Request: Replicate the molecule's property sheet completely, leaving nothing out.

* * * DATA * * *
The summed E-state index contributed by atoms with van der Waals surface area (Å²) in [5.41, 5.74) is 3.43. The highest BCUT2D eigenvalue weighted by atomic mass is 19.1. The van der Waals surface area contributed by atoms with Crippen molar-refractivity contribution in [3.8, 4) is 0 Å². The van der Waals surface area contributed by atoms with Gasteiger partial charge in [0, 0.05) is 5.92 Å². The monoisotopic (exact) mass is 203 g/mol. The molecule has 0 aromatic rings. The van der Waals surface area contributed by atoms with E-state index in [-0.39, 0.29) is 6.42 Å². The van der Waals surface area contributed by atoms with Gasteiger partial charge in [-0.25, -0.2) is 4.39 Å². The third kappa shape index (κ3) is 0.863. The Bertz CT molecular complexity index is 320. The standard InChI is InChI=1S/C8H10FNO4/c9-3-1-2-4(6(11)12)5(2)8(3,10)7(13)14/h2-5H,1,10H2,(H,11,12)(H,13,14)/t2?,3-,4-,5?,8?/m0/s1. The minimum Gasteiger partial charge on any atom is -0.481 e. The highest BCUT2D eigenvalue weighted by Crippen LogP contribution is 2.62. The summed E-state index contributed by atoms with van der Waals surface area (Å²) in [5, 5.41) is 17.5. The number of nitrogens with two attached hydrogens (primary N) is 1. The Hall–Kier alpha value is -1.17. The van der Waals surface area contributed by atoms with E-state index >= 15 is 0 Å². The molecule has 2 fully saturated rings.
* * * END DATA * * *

The summed E-state index contributed by atoms with van der Waals surface area (Å²) in [5.41, 5.74) is 3.43. The highest BCUT2D eigenvalue weighted by atomic mass is 19.1. The van der Waals surface area contributed by atoms with Crippen molar-refractivity contribution in [3.8, 4) is 0 Å². The van der Waals surface area contributed by atoms with Gasteiger partial charge in [0, 0.05) is 5.92 Å². The monoisotopic (exact) mass is 203 g/mol. The molecule has 0 aromatic rings. The van der Waals surface area contributed by atoms with E-state index in [-0.39, 0.29) is 6.42 Å². The van der Waals surface area contributed by atoms with Gasteiger partial charge in [-0.25, -0.2) is 4.39 Å². The third kappa shape index (κ3) is 0.863. The Bertz CT molecular complexity index is 320. The standard InChI is InChI=1S/C8H10FNO4/c9-3-1-2-4(6(11)12)5(2)8(3,10)7(13)14/h2-5H,1,10H2,(H,11,12)(H,13,14)/t2?,3-,4-,5?,8?/m0/s1. The minimum Gasteiger partial charge on any atom is -0.481 e. The highest BCUT2D eigenvalue weighted by Crippen LogP contribution is 2.62. The summed E-state index contributed by atoms with van der Waals surface area (Å²) in [5, 5.41) is 17.5. The number of nitrogens with two attached hydrogens (primary N) is 1. The Hall–Kier alpha value is -1.17. The van der Waals surface area contributed by atoms with E-state index >= 15 is 0 Å². The molecule has 2 fully saturated rings.